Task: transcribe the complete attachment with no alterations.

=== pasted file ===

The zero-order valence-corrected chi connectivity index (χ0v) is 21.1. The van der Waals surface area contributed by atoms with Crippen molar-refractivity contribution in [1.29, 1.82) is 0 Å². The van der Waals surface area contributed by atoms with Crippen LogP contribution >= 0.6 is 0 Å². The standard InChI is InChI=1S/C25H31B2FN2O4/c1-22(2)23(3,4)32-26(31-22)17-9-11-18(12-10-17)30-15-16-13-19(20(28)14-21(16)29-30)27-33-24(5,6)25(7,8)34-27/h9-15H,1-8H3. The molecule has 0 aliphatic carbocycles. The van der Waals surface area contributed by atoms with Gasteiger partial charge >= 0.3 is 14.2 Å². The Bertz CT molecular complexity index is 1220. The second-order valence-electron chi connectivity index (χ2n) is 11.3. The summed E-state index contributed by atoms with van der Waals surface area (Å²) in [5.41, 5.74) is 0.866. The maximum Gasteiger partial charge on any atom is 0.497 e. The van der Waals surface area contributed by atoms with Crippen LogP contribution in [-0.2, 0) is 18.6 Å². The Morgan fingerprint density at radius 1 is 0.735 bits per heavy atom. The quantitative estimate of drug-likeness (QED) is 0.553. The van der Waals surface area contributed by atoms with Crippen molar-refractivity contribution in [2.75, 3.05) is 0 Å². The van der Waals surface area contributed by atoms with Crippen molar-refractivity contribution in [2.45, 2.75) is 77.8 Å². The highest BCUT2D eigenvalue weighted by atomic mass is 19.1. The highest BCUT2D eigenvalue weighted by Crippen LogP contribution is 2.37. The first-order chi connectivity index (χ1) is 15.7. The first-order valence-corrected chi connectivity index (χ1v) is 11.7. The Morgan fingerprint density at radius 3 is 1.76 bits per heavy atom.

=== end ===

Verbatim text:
The zero-order valence-corrected chi connectivity index (χ0v) is 21.1. The van der Waals surface area contributed by atoms with Crippen molar-refractivity contribution in [1.29, 1.82) is 0 Å². The van der Waals surface area contributed by atoms with Crippen LogP contribution >= 0.6 is 0 Å². The standard InChI is InChI=1S/C25H31B2FN2O4/c1-22(2)23(3,4)32-26(31-22)17-9-11-18(12-10-17)30-15-16-13-19(20(28)14-21(16)29-30)27-33-24(5,6)25(7,8)34-27/h9-15H,1-8H3. The molecule has 0 aliphatic carbocycles. The van der Waals surface area contributed by atoms with Gasteiger partial charge >= 0.3 is 14.2 Å². The Bertz CT molecular complexity index is 1220. The second-order valence-electron chi connectivity index (χ2n) is 11.3. The summed E-state index contributed by atoms with van der Waals surface area (Å²) in [5.41, 5.74) is 0.866. The maximum Gasteiger partial charge on any atom is 0.497 e. The van der Waals surface area contributed by atoms with Crippen LogP contribution in [-0.2, 0) is 18.6 Å². The Morgan fingerprint density at radius 1 is 0.735 bits per heavy atom. The quantitative estimate of drug-likeness (QED) is 0.553. The van der Waals surface area contributed by atoms with Crippen molar-refractivity contribution in [2.75, 3.05) is 0 Å². The van der Waals surface area contributed by atoms with Crippen molar-refractivity contribution in [2.45, 2.75) is 77.8 Å². The highest BCUT2D eigenvalue weighted by atomic mass is 19.1. The highest BCUT2D eigenvalue weighted by Crippen LogP contribution is 2.37. The first-order chi connectivity index (χ1) is 15.7. The first-order valence-corrected chi connectivity index (χ1v) is 11.7. The Morgan fingerprint density at radius 3 is 1.76 bits per heavy atom.